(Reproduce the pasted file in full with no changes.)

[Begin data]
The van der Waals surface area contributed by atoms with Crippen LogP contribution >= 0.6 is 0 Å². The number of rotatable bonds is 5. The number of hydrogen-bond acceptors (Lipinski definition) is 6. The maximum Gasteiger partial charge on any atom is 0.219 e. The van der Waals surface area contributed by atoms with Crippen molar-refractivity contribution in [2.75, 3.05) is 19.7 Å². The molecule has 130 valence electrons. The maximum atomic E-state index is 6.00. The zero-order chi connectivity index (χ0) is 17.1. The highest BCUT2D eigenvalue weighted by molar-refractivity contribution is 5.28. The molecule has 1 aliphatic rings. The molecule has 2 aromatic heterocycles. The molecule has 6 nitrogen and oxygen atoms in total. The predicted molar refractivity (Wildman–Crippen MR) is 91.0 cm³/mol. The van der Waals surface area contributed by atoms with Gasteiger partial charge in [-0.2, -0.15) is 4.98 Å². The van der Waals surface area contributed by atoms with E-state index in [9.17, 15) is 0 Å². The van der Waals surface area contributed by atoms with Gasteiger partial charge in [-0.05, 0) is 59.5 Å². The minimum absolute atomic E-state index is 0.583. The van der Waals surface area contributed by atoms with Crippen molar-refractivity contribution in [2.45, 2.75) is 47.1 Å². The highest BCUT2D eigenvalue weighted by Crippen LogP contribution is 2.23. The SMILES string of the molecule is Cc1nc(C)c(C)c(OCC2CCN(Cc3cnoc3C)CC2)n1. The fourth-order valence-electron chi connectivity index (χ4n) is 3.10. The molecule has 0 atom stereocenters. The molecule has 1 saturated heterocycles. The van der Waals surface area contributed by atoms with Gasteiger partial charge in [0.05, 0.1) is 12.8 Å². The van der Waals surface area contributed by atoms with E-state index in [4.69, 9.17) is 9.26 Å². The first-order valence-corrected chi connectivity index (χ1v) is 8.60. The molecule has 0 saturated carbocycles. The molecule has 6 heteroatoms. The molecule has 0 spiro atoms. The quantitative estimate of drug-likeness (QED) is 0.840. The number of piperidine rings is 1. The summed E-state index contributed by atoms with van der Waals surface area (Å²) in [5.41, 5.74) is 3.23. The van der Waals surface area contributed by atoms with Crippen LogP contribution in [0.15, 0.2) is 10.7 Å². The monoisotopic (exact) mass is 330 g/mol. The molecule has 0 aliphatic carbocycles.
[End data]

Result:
The van der Waals surface area contributed by atoms with Crippen LogP contribution >= 0.6 is 0 Å². The number of rotatable bonds is 5. The number of hydrogen-bond acceptors (Lipinski definition) is 6. The maximum Gasteiger partial charge on any atom is 0.219 e. The van der Waals surface area contributed by atoms with Crippen molar-refractivity contribution in [2.75, 3.05) is 19.7 Å². The molecule has 130 valence electrons. The maximum atomic E-state index is 6.00. The zero-order chi connectivity index (χ0) is 17.1. The highest BCUT2D eigenvalue weighted by molar-refractivity contribution is 5.28. The molecule has 1 aliphatic rings. The molecule has 2 aromatic heterocycles. The molecule has 6 nitrogen and oxygen atoms in total. The predicted molar refractivity (Wildman–Crippen MR) is 91.0 cm³/mol. The van der Waals surface area contributed by atoms with Gasteiger partial charge in [-0.2, -0.15) is 4.98 Å². The van der Waals surface area contributed by atoms with E-state index in [9.17, 15) is 0 Å². The van der Waals surface area contributed by atoms with Gasteiger partial charge in [-0.05, 0) is 59.5 Å². The minimum absolute atomic E-state index is 0.583. The van der Waals surface area contributed by atoms with Crippen molar-refractivity contribution in [2.45, 2.75) is 47.1 Å². The highest BCUT2D eigenvalue weighted by Crippen LogP contribution is 2.23. The SMILES string of the molecule is Cc1nc(C)c(C)c(OCC2CCN(Cc3cnoc3C)CC2)n1. The fourth-order valence-electron chi connectivity index (χ4n) is 3.10. The molecule has 0 atom stereocenters. The molecule has 1 saturated heterocycles. The van der Waals surface area contributed by atoms with Gasteiger partial charge in [0.05, 0.1) is 12.8 Å². The van der Waals surface area contributed by atoms with E-state index in [4.69, 9.17) is 9.26 Å². The first-order valence-corrected chi connectivity index (χ1v) is 8.60. The molecule has 0 saturated carbocycles. The molecule has 6 heteroatoms. The molecule has 0 spiro atoms. The quantitative estimate of drug-likeness (QED) is 0.840. The number of piperidine rings is 1. The summed E-state index contributed by atoms with van der Waals surface area (Å²) in [5.41, 5.74) is 3.23. The van der Waals surface area contributed by atoms with Crippen LogP contribution in [0.15, 0.2) is 10.7 Å². The monoisotopic (exact) mass is 330 g/mol. The molecule has 0 aliphatic carbocycles.